The pHpzc of Ppy/Fe was determined by pH drift method. For this purpose 0.01 M NaCl solution was placed in a beaker and N2 was bubbled through the solution to stabilize the pH by preventing the dissolution of CO2. The pH was then adjusted to initial values 2, 4, 6, 8 and 10 by adding either 0.1 M HCl or 0.1 M NaOH and the 0.2 g Ppy/Fe was added to the solution. After 48 h, the final pH of Ppy/Fe was measured and plotted the initial pH (Fig. S2). The pH at which the curve crosses the line pH (final) = pH (initial) is taken as the pHpzc of the adsorbents. The pHpzc of Ppy/Fe was determined to be 2.96. The natural pH value of MG solution was found to be 5.7. At the MG solution pH > pHpzc, the Ppy/Fe surface negatively charged and promote degradation of cationic dyes due to increased electrostatic force of attraction. At pH < pHpzc, the surface becomes positively charged, concentrations of H+ were high and they compete with positively charged MG cations for vacant adsorption sites causing a decrease in dye degradation. So, MG which is cationic dye degradation by using Ppy/Fe is favored at pH higher than pHpzc.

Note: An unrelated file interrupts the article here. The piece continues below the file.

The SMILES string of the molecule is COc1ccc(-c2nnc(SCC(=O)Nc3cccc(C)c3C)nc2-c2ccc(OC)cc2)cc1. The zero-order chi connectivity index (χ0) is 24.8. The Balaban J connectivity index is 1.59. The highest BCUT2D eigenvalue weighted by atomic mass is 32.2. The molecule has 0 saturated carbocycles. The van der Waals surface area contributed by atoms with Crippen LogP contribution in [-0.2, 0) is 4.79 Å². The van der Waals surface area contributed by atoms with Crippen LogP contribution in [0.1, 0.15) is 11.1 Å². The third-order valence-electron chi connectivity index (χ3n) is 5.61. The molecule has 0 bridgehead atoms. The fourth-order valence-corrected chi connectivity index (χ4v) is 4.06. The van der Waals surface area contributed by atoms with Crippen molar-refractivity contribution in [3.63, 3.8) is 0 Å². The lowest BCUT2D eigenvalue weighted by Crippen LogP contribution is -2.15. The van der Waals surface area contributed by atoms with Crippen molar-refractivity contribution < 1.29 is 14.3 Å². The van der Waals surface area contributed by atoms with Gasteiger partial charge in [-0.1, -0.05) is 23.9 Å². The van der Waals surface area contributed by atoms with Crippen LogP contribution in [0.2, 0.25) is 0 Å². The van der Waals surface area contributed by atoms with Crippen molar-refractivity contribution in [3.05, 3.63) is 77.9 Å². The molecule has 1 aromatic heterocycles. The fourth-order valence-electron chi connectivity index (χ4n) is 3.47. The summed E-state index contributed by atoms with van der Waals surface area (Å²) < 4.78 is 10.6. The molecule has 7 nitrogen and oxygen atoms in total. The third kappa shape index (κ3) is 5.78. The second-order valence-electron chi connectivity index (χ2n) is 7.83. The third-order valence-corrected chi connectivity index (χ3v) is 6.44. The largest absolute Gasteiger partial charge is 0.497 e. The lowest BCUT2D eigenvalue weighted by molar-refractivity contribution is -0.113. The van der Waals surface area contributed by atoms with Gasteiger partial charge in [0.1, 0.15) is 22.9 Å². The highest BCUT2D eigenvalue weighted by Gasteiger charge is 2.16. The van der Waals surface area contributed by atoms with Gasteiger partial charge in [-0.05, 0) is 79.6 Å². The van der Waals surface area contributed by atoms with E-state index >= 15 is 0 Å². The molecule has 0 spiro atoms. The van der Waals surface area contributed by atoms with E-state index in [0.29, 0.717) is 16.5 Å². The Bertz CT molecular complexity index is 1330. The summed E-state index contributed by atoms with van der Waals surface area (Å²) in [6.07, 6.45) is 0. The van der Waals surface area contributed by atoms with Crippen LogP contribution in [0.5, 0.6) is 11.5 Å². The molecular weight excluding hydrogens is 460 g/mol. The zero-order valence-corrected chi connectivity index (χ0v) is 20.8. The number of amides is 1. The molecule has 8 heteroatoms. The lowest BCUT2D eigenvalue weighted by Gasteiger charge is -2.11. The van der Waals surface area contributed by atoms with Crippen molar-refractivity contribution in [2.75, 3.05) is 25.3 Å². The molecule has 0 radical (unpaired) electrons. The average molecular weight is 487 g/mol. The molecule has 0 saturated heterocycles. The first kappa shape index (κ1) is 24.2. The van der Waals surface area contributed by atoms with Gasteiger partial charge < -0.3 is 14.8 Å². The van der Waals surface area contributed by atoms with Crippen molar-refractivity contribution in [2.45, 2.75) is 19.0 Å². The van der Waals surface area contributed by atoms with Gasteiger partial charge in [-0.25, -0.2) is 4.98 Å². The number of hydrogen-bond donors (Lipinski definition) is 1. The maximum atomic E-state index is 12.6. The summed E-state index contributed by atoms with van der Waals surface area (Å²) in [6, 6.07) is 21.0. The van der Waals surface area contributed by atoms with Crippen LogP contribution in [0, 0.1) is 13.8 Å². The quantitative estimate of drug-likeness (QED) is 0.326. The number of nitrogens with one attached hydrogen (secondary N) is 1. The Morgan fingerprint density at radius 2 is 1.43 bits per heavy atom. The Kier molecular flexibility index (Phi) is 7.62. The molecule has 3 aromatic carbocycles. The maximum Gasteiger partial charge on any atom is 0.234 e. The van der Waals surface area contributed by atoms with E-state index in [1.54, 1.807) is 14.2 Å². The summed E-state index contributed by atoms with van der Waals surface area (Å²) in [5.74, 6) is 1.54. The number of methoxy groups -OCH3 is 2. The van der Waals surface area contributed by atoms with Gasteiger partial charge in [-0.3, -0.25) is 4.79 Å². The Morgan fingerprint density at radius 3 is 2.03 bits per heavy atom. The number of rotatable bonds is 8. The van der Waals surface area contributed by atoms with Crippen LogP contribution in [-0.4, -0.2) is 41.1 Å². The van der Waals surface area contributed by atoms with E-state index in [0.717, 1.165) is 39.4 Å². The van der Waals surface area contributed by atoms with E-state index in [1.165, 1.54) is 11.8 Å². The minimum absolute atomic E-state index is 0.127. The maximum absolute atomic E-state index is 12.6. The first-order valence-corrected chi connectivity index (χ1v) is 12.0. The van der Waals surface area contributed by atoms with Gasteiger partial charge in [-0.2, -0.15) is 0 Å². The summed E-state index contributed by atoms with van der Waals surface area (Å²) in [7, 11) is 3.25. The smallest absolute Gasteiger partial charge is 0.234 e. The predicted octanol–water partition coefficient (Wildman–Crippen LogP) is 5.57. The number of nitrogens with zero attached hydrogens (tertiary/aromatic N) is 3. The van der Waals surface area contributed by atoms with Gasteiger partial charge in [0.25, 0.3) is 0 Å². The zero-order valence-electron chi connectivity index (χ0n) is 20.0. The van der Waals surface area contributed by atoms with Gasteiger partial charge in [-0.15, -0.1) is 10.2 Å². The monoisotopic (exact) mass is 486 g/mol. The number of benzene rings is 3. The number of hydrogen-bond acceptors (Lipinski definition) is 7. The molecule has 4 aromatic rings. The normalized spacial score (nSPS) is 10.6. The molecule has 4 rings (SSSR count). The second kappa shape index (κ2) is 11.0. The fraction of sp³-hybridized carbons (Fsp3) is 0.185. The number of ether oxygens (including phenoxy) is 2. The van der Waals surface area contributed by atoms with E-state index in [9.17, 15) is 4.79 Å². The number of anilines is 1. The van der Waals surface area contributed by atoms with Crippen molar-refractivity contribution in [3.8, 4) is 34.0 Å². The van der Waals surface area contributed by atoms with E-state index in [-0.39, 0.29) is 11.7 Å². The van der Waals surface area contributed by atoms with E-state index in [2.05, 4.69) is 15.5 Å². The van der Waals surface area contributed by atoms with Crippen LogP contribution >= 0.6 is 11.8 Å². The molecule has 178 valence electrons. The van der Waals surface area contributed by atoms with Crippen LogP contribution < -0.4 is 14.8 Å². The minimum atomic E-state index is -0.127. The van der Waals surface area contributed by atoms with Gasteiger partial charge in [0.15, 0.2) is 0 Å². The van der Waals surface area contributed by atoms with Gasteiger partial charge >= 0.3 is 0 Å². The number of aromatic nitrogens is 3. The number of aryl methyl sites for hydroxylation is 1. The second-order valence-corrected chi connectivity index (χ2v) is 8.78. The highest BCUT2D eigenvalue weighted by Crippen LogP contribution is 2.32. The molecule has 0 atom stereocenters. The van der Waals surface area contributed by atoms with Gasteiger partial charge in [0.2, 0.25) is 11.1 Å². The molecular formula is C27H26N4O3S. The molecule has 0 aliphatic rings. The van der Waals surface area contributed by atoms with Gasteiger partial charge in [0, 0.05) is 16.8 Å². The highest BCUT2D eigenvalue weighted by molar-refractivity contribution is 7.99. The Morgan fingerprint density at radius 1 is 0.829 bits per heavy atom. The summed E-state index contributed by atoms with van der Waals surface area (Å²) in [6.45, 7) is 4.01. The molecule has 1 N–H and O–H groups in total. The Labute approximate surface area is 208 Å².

3.1. Photocatalytic Activities of Ppy and Ppy/Fe Nanocomposite

The photocatalytic activity of the synthesized Ppy and Ppy/Fe composites was investigated by the degradation of MG dye under UV light illumination. Fig. 6(a) indicates the effect of Ppy:Fe ratio on photocatalytic activity of the Ppy/Fe composite materials for 60 min UV light irradiation. As shown in Fig. 6, Ppy/Fe (1:1) has higher photocatalytic activity than Ppy and other Ppy/Fe composites under UV light irradiation. According to the Fig. 6(a), optimum photocatalyst for degradation of MB dye under UV light illumination was selected Ppy/Fe (1:1). The apparent rate constant of MG photo-degradation was calculated by relation following Eq. (2).